Friday, March 13, 2009

Social Media Footprint

What can brands learn from green?

There should be no doubt anymore that social media has a role in people’s lives. Penetration is beyond the tipping point and every news source talks about it, uses it, or tries to ignore it. We're past the tipping point. The question for marketers is not whether, but how this media impacts them. To try to make sense of amorphous thing called 'social media' this post borrows a concept from the environmental movement to help put it into context.

The interplay between people and the environment is extremely intricate and until green and carbon footprint emerged as concepts there was no mental picture of what ‘environmental impact’ meant. It was simply too complex to think about with lots of variables, assumptions and points of view. While green offers a powerful associated idea, footprints are measurable. Wiki defines them as the “measure of the impact human activities have on the environment in terms of the amount of greenhouse gases produced.” In particular, the measure is metric tons of CO2.

Why does the concept of a ‘footprint’ work? For the very reasons marketers love: it is simple, memorable, and visual. And in the end, there is one number.

Is there a corollary for social media? It is certainly a complex arena with as many points-of-view as there are writers, bloggers, speakers, and CEOs. It also has as many technologies as there are ways to produce CO2 – from social networks to blogs to forums to bookmarking to video. If social media is about people sharing experiences and discussing interests then one can think of a Social Media Footprint in as the impact these activities have on a business. The remaining step is to think about a way to summarize social media that combines the numerous facets that make up influence.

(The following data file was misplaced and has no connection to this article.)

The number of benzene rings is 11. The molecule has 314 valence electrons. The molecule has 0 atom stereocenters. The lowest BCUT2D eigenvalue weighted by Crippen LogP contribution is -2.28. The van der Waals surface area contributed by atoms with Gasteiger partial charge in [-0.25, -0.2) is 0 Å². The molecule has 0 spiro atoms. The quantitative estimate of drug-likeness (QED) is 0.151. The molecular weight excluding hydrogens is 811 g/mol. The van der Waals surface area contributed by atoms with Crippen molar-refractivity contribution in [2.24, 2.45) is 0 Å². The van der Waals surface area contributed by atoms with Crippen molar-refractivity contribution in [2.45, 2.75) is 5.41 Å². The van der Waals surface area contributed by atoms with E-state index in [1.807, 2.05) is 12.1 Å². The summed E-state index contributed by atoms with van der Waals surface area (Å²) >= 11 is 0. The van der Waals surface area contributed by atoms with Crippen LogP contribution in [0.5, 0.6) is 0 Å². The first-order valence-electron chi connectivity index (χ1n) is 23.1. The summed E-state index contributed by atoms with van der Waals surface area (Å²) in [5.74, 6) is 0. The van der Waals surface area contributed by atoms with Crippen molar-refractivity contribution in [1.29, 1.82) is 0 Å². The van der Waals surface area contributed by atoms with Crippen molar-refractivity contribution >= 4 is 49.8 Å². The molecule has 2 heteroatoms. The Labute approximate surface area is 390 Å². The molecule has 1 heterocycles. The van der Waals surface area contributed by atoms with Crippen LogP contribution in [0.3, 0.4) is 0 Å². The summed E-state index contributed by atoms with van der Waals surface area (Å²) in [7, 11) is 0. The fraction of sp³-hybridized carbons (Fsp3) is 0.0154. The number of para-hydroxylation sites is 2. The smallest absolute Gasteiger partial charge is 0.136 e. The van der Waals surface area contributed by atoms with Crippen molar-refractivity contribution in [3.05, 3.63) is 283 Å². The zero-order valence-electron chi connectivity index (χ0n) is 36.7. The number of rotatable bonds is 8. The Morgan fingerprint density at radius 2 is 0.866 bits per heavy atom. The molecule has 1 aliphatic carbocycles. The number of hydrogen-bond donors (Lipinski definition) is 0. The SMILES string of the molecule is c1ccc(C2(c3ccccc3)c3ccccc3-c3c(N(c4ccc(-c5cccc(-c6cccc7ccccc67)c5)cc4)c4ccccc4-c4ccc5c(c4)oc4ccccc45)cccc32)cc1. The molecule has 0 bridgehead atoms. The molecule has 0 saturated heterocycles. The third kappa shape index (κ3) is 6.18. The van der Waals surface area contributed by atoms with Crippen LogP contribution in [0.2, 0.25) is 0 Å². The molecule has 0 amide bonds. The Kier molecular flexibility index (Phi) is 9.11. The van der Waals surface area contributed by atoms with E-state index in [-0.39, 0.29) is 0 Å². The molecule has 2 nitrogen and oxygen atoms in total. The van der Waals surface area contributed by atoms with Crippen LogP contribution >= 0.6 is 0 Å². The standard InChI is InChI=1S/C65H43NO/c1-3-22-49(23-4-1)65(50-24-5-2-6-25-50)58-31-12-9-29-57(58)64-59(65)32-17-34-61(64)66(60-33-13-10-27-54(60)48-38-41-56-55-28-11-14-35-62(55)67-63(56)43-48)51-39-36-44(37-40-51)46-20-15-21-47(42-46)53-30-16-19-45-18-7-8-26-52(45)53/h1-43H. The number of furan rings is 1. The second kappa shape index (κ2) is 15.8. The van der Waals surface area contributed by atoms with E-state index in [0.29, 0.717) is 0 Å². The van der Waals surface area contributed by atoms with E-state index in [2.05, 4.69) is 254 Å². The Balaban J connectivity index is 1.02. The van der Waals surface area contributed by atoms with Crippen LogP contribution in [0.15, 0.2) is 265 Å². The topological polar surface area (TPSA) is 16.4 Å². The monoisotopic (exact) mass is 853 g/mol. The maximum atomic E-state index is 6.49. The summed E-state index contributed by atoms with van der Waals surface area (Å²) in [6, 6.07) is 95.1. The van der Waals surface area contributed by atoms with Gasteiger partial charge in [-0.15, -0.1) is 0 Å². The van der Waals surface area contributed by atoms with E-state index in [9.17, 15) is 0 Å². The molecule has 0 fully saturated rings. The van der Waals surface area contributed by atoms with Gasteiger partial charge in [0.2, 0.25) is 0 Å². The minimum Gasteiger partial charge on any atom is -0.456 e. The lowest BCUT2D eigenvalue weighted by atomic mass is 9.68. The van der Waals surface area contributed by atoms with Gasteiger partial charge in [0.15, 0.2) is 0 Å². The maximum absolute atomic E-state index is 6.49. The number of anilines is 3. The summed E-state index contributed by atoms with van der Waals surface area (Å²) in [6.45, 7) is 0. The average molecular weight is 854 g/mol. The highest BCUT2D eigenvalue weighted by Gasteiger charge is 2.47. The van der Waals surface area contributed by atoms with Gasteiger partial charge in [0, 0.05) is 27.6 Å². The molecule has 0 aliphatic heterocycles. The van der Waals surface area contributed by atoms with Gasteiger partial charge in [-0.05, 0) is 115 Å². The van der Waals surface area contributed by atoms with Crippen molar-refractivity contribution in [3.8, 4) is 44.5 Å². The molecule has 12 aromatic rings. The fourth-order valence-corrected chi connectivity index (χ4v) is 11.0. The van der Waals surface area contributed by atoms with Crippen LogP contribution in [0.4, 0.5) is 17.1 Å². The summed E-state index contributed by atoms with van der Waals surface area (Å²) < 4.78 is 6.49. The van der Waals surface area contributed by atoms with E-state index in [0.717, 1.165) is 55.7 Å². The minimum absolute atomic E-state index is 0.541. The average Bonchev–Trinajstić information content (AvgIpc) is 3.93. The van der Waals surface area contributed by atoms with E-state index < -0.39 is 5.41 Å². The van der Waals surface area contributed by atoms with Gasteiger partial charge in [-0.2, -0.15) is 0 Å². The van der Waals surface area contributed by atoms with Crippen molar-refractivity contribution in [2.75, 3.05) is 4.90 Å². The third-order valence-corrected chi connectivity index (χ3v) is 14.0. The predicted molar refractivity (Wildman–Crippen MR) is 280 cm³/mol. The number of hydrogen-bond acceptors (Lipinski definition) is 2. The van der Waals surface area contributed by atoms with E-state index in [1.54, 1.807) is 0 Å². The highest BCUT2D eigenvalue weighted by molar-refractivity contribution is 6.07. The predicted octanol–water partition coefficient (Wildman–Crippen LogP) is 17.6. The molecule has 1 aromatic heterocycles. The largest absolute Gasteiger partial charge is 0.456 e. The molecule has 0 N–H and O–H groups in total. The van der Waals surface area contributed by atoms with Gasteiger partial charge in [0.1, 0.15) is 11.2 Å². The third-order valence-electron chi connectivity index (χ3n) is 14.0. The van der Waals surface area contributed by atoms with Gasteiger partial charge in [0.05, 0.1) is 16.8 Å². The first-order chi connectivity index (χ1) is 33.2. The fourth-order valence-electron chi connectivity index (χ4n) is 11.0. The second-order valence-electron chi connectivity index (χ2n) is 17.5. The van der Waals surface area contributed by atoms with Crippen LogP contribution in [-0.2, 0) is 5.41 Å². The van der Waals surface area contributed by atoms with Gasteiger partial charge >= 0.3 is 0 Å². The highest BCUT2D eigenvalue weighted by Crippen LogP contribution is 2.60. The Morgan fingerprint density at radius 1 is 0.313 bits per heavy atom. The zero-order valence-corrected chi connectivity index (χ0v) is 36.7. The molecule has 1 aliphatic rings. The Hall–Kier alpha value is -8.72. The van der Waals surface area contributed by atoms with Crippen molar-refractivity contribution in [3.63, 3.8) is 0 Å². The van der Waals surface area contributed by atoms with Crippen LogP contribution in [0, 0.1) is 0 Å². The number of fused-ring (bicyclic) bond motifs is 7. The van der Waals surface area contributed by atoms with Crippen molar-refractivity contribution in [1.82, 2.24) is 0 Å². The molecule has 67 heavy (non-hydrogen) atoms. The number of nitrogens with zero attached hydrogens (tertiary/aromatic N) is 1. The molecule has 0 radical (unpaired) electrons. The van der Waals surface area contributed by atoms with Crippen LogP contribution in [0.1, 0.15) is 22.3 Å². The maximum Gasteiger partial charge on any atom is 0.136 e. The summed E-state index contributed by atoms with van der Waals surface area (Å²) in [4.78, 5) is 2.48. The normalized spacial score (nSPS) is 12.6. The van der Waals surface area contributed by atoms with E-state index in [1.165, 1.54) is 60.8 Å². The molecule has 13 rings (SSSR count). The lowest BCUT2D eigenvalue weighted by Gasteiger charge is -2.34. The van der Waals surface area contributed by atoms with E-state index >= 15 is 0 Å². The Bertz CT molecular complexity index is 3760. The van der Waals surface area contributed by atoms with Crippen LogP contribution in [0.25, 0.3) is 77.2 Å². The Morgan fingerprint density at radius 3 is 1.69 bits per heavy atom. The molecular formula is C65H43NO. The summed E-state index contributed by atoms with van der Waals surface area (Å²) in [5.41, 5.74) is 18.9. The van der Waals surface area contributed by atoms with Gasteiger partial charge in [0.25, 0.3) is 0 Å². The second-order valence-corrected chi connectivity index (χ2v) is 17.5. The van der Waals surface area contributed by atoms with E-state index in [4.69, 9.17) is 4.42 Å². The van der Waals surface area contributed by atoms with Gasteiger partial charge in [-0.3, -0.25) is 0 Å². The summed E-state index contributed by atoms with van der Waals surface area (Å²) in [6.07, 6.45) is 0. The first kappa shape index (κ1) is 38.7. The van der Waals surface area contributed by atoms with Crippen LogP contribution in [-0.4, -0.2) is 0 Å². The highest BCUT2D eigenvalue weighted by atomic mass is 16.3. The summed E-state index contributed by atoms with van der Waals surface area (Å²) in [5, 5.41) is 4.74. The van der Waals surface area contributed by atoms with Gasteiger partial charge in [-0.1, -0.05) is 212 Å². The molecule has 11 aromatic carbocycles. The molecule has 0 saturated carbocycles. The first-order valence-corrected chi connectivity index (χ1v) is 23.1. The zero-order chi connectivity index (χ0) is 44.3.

The success of the carbon footprint is that all sources can be reduced to one variable – tons of CO2. This makes it possible to simply sum up all the parts to get the big picture. Add the impact of your house, your car, and your air travel together and you get your footprint. Now it is true that other factors impact global warming, like methane emissions and solar radiation, but the fact remains people, companies, and countries galvanized around the simplicity of this concept.

In social media, the conversation is the thing. Thus, the Social Media Footprint for a brand should focus on capturing the amount of conversation happening along with the presence of the customer base online. Several people have documented the breadth and diversity of social media, e.g. Scoble/Barefoot’s “Starfish” or Solis/Thomas’ “Prism.” Others still have wrestled with the idea of measuring the influence of individual resources. Marketers are thankful for such categorizations but may still wonder how to make it simple to communicate the overall effect.

While the ultimate objective should be financial, it may be easier to first build a common understanding by using simpler measures to start – things like total reach – before moving on to ‘engagement’, ‘influence’, and ROI. This concept isn’t dissimilar to the evolution of broadcast media which started impressions or rating points and then moved to financial measures. It also provides a framework for both documenting assumptions and testing hypotheses: “If we double our social media footprint, we’ll increase sales by x%.”

Some ideas for creating the footprint include:
  • Social Networks: penetration, share of profiles, and breadth of profiles of the brand’s customers compared to that of a benchmark group.
  • Blogs, Micro-blogging and Forums: brand mentions, blog rolls, link activity and or comments
  • Video and Podcasts: share of product or company activity
  • Bookmarking: share of links and tags
Similar to ‘tons of CO2’ the intent of the above approach is to provide an understanding of a brand’s relative rather than absolute position. The Social Media Footprint is a way to compare across brands. It is not meant to be precise since understanding the concept of influence is still very much a work in progress. And just like environmental impact it is unlikely that there will ever be a single metric for measuring social media or the influence of a given source; that’s not how the world works. But hopefully this idea suggests a way to begin thinking strategically about conversation marketing as people talk amongst themselves.

No comments: